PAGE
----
When we say we know about climate change and global warming, the knowledge we have is derived from a truly extraordinarily wide number of sources.  It’s not a simple fact.  It’s not a dogmatic belief.  It’s an understanding derived from interaction, that is from a complex sentience characteristic of human beings because we have developed (although this is always problematic) a capacity to interact with ‘the other’.  Are we going to be able to create a society that roots itself back into this primordial ‘intersubjectivity’? 

Look at the extraordinary work of theoretical physicist and philosopher, Karen Barad, in her exploration, in Meeting the Universe Halfway, of quantum physics and interactive knowledge.  It is true to an extraordinary degree that elemental particles reach towards us and we reach towards them in mutual knowing, defying the erroneous and quite stultifying division which splits off consciousness from matter and renders the environment, the world around us, as less alive than we are and subject to our superior examination and exploitation.  She is a Professor of Feminist Studies.

What is our knowing of the environment?  I refuse to simply immerse myself in a kind of incandescent deism.  As we go about our lives on this earth, what is the truth of our interaction with it, individually, collectively, poetically, scientifically?  This was written by a man 223 years ago from his recollection of looking over a rural landscape in the west of England:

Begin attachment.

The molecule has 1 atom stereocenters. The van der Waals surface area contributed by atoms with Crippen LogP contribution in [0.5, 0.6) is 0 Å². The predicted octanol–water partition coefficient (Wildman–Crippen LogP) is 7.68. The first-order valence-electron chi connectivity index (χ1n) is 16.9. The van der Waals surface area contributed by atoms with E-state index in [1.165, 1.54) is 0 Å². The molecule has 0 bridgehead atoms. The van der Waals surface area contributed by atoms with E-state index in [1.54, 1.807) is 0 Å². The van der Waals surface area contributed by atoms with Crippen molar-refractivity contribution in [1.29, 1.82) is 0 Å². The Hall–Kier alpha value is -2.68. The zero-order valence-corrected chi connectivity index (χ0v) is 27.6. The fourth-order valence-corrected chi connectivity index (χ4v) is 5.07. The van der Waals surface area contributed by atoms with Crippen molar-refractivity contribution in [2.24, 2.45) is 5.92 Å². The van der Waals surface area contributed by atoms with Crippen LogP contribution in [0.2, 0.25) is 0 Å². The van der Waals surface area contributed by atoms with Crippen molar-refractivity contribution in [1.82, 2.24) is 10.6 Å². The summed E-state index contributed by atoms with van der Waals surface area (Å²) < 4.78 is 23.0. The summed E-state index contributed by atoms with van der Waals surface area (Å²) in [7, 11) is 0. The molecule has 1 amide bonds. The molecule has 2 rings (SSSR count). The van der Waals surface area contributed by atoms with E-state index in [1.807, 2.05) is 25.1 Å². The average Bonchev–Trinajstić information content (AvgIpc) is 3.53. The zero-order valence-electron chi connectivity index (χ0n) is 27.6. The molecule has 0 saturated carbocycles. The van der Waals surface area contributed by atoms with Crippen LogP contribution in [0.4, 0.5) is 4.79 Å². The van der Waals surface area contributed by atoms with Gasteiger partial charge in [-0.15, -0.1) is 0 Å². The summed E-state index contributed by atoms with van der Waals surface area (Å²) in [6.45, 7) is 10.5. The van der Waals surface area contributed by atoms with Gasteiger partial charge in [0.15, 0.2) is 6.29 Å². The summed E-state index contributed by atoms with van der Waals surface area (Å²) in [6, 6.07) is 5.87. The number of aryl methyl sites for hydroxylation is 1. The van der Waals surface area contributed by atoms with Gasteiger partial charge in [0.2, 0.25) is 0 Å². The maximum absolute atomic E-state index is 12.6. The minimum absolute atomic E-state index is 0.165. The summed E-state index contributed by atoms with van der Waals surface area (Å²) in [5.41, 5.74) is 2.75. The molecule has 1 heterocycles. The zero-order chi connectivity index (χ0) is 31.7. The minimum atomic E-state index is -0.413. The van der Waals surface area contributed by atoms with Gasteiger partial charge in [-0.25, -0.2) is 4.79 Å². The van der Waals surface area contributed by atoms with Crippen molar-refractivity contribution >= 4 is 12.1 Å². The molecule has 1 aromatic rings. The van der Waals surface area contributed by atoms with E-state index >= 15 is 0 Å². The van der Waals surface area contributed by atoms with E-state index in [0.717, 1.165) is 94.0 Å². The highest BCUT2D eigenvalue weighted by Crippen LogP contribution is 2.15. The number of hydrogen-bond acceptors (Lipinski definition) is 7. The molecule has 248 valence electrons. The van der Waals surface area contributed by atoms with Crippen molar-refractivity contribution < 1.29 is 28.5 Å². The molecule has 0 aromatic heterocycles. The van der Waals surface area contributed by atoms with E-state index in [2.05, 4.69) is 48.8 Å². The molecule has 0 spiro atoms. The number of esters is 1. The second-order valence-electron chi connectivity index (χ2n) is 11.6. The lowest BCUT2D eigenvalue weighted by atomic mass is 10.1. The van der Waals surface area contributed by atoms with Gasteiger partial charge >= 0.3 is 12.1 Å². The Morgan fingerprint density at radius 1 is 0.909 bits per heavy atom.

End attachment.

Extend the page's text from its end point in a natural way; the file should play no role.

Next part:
And I have felt
A presence that disturbs me with the joy
Of elevated thoughts; a sense sublime
Of something far more deeply interfused
Whose dwelling is the light of setting suns,
And the round ocean, and the living air,
And the blue sky, and in the mind of man,
A motion and a spirit, that impels
All thinking things, all objects of all thought,
And rolls through all things.  Therefore I am still
A lover of the meadows and the woods,
And mountains; and of all that we behold
From this green earth; of all the mighty world
Of eye and ear, both what they half create
and what perceive; well pleased to recognise
In nature and the language of the sense,
The anchor of my purest thoughts, the nurse,
The guide, the guardian of my heart, and soul
Of all my moral being.

Is this consciousness thus expressed compatible with the information outputted from a climate change model?  Of course it is.  

We need the epistemological rebellion called for by the woman I mentioned earlier.  The work of the prophetic singer Bob Marley echoes through my mind: ‘Free yourself from mental slavery, None but ourselves can free our minds’  (Redemption Song) and ‘Would you let the system get on top your head again? No, dread, No. The biggest man that you every did see was, was just a baby’.(Coming in From the Cold)  Seen.

Thanks be.  This is the last of six essays I am publishing online in an effort to understand more clearly what the basic underlying story of our times might be.  I’m sick of the sound of my own voice.  What’s so good about writing drama is that somebody says something and then, thank our lucky stars, somebody else says something back; the more contradictory the better!